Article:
But also such view of Jesus fails to take seriously the other important aspect of our faith, namely, that while Jesus was divine he was also human. He was made of flesh and blood, in the same way as you and me; though sinless, he was capable of experiencing the whole range of human emotions and feeling the pull of temptation, so making it highly likely that he would have been scared to death. Now I really don’t see any contradiction involved in claiming that as the obedient Son of God whose destiny had been revealed to him by his Father as he poured over the Old Testament scriptures-the destiny of the cross- that Jesus, the Son of Man could nonetheless frantically explore every possibility with God the in prayer that if there is even the remotest chance that there is some way of saving the world other than by going to the cross then he would embrace it, but who nonetheless having done that will submissively say in v 42  ‘Yet, no my will ,but yours be done.’

This is one of those rare passages which give us a glimpse into the inner emotional life of Jesus- and the emotions are raw. In verse 44 we are told that Jesus was in ‘anguish’ the actual word is ‘agonia’ from which we get our word ‘agony’, it is a very strong term meaning ‘deep consternation, appalled reluctance’ we might even say, ‘terror’. In fact Jesus was so filled dread and acute emotional pain at his future ordeal that it causes his subcutaneous capillaries to dilate and burst resulting in blood escaping through the pores of his skin mixed with his sweat. And it must have been exceedingly desperate because God sends an angel to help his Son.

Now tell me, what future horror could be so appalling, going beyond any nightmare, that even the Son of God is reduced to a state of near paralysis? Well, certainly there was the prospect of the physical agony of the cross. Jesus would have known on a purely human reckoning what that would involve. He would have been familiar with this particularly barbaric form of torture and execution from when he was a boy-the Romans were masters of this-crucifying rebels in their thousands. He would have been repulsed by the sight of roads aligned with men begging to be put out of their misery as they hung suffocating from their own body weight, impaled on a stake, with their wrists and ankles held in place by iron nails. And within 24 hours that was going to be his fate. Now, which man or woman would not be driven to distraction by that dreadful prospect?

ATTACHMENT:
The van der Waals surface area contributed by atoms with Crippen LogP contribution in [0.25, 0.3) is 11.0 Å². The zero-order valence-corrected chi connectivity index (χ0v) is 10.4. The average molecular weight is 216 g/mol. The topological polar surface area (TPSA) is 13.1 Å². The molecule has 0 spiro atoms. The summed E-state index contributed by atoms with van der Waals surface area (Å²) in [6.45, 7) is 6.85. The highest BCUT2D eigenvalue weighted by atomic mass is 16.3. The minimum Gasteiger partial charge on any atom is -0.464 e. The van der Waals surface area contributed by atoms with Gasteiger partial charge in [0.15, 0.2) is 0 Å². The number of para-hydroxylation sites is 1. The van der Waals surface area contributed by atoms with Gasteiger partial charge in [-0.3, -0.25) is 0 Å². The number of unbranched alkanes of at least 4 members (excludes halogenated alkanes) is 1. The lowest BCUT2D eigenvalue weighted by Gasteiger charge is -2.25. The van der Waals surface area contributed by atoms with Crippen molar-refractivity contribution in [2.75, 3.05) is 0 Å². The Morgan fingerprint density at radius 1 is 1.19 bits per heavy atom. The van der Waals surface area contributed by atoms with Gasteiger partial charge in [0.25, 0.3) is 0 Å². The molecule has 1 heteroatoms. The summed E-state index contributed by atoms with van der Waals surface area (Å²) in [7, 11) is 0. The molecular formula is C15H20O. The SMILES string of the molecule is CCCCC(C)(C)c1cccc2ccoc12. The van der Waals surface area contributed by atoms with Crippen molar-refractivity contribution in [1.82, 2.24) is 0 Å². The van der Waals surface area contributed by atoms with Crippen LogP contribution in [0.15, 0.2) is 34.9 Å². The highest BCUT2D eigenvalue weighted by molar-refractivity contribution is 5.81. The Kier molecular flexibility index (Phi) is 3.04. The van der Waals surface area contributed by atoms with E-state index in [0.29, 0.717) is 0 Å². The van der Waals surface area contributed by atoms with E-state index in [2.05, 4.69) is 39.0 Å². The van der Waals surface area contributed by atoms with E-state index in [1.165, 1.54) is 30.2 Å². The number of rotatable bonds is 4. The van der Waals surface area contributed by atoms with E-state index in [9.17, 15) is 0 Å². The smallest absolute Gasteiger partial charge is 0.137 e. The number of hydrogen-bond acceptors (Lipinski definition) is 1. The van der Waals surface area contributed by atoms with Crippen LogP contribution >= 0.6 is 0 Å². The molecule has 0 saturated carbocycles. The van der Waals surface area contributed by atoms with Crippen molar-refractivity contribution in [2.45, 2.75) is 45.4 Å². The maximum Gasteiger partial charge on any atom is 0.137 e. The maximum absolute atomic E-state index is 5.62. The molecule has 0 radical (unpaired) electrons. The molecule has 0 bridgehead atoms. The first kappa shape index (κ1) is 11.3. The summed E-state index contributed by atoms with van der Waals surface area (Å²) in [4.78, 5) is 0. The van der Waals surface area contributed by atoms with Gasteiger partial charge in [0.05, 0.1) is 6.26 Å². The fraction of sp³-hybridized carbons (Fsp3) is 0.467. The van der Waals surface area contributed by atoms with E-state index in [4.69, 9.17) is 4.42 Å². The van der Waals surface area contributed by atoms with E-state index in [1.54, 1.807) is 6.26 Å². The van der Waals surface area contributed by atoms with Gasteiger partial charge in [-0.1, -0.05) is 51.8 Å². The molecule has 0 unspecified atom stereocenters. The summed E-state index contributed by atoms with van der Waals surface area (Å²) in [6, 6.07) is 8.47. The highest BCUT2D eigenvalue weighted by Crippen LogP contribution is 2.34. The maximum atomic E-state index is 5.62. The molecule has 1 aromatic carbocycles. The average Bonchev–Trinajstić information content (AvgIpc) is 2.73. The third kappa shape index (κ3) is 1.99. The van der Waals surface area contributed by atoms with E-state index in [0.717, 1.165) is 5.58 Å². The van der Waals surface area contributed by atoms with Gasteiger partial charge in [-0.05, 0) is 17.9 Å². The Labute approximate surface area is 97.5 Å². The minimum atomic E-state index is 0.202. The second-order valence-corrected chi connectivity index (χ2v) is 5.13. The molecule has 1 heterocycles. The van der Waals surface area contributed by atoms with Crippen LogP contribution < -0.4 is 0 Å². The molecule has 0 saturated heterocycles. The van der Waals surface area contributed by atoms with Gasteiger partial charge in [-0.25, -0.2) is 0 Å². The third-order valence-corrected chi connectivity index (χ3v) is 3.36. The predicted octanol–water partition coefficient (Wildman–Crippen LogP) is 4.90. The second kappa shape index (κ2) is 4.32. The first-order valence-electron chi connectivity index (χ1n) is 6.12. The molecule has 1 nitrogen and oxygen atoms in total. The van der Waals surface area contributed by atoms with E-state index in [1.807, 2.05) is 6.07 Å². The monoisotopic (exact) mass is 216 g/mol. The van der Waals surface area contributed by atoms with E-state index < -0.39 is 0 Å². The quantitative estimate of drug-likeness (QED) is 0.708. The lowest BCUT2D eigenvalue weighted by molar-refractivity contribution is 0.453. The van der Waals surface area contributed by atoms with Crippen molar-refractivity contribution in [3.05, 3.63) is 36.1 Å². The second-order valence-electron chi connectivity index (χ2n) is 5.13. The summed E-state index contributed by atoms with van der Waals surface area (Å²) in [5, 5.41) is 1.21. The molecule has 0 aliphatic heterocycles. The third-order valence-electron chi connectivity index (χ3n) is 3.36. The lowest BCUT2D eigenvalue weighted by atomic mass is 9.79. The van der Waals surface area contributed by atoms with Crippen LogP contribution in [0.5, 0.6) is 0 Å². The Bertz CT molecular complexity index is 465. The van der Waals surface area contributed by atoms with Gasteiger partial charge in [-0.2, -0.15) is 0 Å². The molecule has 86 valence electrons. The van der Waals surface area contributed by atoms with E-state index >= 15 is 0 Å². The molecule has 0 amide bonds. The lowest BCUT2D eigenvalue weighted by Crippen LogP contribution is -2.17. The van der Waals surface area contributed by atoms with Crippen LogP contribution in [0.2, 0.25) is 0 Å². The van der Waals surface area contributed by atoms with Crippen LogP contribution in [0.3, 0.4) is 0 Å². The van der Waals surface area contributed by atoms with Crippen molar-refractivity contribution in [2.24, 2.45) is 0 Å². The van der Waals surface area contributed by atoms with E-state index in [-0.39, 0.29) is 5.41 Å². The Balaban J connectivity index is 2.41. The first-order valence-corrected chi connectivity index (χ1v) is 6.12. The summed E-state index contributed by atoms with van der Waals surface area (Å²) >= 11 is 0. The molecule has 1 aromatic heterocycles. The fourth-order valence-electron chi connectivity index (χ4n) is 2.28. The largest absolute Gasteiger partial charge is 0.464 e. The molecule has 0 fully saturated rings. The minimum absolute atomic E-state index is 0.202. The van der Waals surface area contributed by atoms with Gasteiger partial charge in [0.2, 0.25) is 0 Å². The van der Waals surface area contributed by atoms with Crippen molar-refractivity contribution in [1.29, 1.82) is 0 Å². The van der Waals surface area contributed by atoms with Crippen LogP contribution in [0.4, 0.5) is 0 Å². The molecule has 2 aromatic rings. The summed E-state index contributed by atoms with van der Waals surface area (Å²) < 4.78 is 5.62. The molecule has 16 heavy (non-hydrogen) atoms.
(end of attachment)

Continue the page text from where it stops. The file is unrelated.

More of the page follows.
But it is not crucifixion per se that Jesus speaks of wanting to avoid; he talks about wanting to avoid ‘a cup’. Now what is that? Many years earlier through the prophet Ezekiel, God warned Jerusalem that because of her rebellion against him, she would suffer the same fate as Samaria, which had been utterly ravaged, saying, ‘You will drink your sisters cup, a cup large and deep, it will bring scorn and derision, for it holds so much. You will be filled with drunkenness and sorrow, the cup of ruin and desolation, the cup of your sister Samaria. You will drink it and drain it dry.’ (Ezekiel 22:32). Jesus knew his Scriptures and he knew that the cup he was being offered contained the wine of God’s unrelenting fury towards the wicked which would cause a complete disorientation of the mind and body-like drunkenness. Psalm 75 uses the same imagery to depict God’s universal judgement, ‘In the hand of the LORD is a cup full of foaming wine mixed with spices; he pours it out, and all the wicked of the earth will drink it down to its very dregs.’ That is what Jesus envisages having to suffer himself. Someone has put it like this: ‘Was he to become so identified with sinners as to bear their judgement? From this contact with human sin his sinless soul recoiled. From the experience of alienation from his Father which judgement on sin would involve, he hung back in horror. Not that even for a single second he rebelled. His vision had become blurred, as a dreadful darkness engulfed his spirit, but his will remained surrendered. Each prayer began, ‘My Father, if it is possible, may this cup be taken from me’, and each prayer ended ‘yet not as I will but as you will’. Although in theory ‘everything is possible with God’, yet this was not possible. God’s purpose of love was to save sinners, and to save them righteously; but this would be impossible without the sin-bearing death of the Saviour.’ (Stott, the Cross of Christ, p 77)